In his plenary lecture, Professor Meyer-Lindenberg focussed on both genetic and environmental risk factors for mental disorders. “Early detection of abnormalities could provide a chance of primary intervention, with the potential to devise strategies that target these mechanisms even before the illness manifests itself”, said Meyer-Lindenberg.

A webcast summarising the scientific highlights of the 25th ECNP Congress in Vienna including personal commentaries on the state of the field and the Congress’s contribution to cutting-edge research by leading scientists can be viewed on the ECNP homepage:

ECNP: a source of reliable, evidence-based information for the public

The scientific programme of the 25th ECNP Congress was topped off with two press conferences and a panel discussion, which addressed highly topical developments and advances in the field of mental health:

Dr. Paramala Santosh, London, UK, presented the recently initiated, EU-funded Suicidality: Treatment Occurring in Paediatrics (STOP)-project, which was developed to provide suicidality measures and is currently being piloted in children and adolescents to alert clinicians about increased suicide risk and prompt early intervention, especially when new medication is started. Since the majority of youth who have completed suicide had significant psychiatric problems, including depression and substance abuse, evaluation of suicide risk should be carried out regularly as part of suicide prevention programmes. The importance of such programmes is underlined by the fact that mortality from suicide today is the third leading cause of death in the mid-adolescent years.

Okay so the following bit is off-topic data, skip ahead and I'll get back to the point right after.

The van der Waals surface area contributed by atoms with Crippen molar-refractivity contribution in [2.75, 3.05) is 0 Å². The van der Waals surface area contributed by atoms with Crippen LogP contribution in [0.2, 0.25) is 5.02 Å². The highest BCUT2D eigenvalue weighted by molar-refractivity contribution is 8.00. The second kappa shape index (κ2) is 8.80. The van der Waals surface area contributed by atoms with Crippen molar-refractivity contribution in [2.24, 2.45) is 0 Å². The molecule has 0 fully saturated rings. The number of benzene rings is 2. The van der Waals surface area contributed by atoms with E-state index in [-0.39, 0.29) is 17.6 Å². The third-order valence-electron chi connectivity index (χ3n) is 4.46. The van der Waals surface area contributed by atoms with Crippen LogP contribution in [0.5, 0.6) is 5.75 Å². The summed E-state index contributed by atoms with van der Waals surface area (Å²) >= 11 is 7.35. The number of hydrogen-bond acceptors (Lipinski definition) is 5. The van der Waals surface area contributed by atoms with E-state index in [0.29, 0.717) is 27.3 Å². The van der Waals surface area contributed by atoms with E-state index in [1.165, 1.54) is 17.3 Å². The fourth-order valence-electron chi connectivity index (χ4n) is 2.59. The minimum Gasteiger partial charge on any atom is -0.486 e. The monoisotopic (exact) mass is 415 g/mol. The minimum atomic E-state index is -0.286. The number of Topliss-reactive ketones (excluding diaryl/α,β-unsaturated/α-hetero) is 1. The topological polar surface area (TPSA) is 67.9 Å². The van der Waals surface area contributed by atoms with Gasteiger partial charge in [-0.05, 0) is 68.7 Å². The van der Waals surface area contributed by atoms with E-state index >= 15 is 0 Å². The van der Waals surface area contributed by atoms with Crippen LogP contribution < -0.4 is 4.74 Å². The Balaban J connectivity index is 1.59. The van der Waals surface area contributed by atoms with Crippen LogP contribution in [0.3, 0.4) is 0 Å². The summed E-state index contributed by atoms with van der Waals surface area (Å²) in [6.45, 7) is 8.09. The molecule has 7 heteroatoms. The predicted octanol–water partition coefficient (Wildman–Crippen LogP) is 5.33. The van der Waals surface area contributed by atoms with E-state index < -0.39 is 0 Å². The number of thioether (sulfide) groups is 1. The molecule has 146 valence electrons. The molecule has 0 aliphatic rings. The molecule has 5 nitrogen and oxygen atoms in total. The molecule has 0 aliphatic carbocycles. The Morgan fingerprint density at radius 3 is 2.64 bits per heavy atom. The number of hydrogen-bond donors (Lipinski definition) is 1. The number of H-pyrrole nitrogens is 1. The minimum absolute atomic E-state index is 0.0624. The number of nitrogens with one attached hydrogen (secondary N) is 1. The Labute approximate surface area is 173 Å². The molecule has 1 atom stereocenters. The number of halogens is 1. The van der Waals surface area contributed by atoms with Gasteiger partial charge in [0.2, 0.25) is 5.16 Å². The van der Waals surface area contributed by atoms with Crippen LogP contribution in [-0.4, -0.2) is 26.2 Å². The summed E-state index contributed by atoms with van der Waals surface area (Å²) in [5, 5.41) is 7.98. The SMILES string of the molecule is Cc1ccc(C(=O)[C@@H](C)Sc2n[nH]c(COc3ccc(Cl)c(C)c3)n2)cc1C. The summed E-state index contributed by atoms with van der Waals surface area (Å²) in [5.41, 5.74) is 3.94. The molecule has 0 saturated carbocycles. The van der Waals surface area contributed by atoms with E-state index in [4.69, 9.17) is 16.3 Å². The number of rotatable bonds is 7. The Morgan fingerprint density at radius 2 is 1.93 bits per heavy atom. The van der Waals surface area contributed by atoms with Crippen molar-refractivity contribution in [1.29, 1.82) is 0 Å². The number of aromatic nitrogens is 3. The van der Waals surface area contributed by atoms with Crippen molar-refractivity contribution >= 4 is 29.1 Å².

• The panel discussion with Dr. Anna Goudriaan, Amsterdam, the Netherlands, and Professor Jon Grant, Chicago, USA, revealed that patients with pathological gambling have addictive features also in the anticipation of reward, since they show heightened activity in the reward system of the brain during the expectation of winning. An imbalance between control and motivation is crucial for continued gambling. These new findings provide interesting perspectives for future treatments that are targeted at the neural mechanisms of pathological gambling, whose prevalence rates reach up to 5% of adults in high-risk groups.

Professor Philip Gorwood, Paris, France, highlighted the public health disaster of alcohol dependence, which is one of the leading causes of preventable deaths in the European Union. Professor Gorwood stressed that understanding alcohol dependence as a brain disorder helps significantly, as it could reflect not only the chronicity of the disorder and diminish the associated culpability, but also provide new insight and therefore treatment approaches. Promising new treatment strategies include not only pharmacological, but also non-pharmacological interventions such as motor rehabilitation, environmental enrichment (positive environmental conditions), and deep brain stimulation (DBS) in severe cases of alcoholism.